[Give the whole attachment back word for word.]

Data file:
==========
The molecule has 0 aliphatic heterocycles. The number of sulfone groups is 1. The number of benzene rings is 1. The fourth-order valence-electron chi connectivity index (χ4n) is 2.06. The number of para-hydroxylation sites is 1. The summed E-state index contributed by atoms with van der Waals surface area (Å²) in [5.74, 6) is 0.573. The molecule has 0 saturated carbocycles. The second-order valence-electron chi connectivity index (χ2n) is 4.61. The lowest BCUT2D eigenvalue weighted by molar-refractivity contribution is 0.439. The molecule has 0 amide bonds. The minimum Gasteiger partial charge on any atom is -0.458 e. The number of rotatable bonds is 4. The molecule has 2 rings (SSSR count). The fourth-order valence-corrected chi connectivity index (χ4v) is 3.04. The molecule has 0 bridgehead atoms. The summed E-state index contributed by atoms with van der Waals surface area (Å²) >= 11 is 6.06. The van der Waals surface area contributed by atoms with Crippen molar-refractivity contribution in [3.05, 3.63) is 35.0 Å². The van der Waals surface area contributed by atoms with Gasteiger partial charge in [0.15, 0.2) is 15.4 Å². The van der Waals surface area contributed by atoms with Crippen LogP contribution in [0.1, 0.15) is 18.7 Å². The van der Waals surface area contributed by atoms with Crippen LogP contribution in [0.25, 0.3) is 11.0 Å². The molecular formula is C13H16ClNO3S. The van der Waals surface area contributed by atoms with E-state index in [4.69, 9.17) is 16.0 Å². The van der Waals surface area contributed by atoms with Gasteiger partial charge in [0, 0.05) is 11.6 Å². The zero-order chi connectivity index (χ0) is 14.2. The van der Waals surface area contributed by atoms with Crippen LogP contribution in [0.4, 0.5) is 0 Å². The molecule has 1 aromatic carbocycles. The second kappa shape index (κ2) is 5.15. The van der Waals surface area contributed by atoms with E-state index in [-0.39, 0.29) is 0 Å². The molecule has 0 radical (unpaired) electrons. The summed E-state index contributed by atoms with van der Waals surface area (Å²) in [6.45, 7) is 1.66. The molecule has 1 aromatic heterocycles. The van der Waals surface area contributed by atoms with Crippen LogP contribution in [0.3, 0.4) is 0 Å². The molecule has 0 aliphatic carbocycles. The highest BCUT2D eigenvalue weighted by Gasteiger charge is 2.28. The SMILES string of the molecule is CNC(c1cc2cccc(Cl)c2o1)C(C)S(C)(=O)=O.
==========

The molecule has 0 aliphatic heterocycles. The number of sulfone groups is 1. The number of benzene rings is 1. The fourth-order valence-electron chi connectivity index (χ4n) is 2.06. The number of para-hydroxylation sites is 1. The summed E-state index contributed by atoms with van der Waals surface area (Å²) in [5.74, 6) is 0.573. The molecule has 0 saturated carbocycles. The second-order valence-electron chi connectivity index (χ2n) is 4.61. The lowest BCUT2D eigenvalue weighted by molar-refractivity contribution is 0.439. The molecule has 0 amide bonds. The minimum Gasteiger partial charge on any atom is -0.458 e. The number of rotatable bonds is 4. The molecule has 2 rings (SSSR count). The fourth-order valence-corrected chi connectivity index (χ4v) is 3.04. The molecule has 0 bridgehead atoms. The summed E-state index contributed by atoms with van der Waals surface area (Å²) >= 11 is 6.06. The van der Waals surface area contributed by atoms with Crippen molar-refractivity contribution in [3.05, 3.63) is 35.0 Å². The van der Waals surface area contributed by atoms with Gasteiger partial charge in [0.15, 0.2) is 15.4 Å². The van der Waals surface area contributed by atoms with Crippen LogP contribution in [0.1, 0.15) is 18.7 Å². The van der Waals surface area contributed by atoms with Crippen LogP contribution in [0.25, 0.3) is 11.0 Å². The molecular formula is C13H16ClNO3S. The van der Waals surface area contributed by atoms with E-state index in [4.69, 9.17) is 16.0 Å². The van der Waals surface area contributed by atoms with Gasteiger partial charge in [0, 0.05) is 11.6 Å². The zero-order chi connectivity index (χ0) is 14.2. The van der Waals surface area contributed by atoms with Crippen LogP contribution in [0.4, 0.5) is 0 Å². The molecule has 1 aromatic carbocycles. The second kappa shape index (κ2) is 5.15. The van der Waals surface area contributed by atoms with E-state index in [-0.39, 0.29) is 0 Å². The molecule has 0 radical (unpaired) electrons. The summed E-state index contributed by atoms with van der Waals surface area (Å²) in [6.45, 7) is 1.66. The molecule has 1 aromatic heterocycles. The van der Waals surface area contributed by atoms with Crippen LogP contribution in [0.3, 0.4) is 0 Å². The molecule has 0 aliphatic carbocycles. The highest BCUT2D eigenvalue weighted by Gasteiger charge is 2.28. The SMILES string of the molecule is CNC(c1cc2cccc(Cl)c2o1)C(C)S(C)(=O)=O.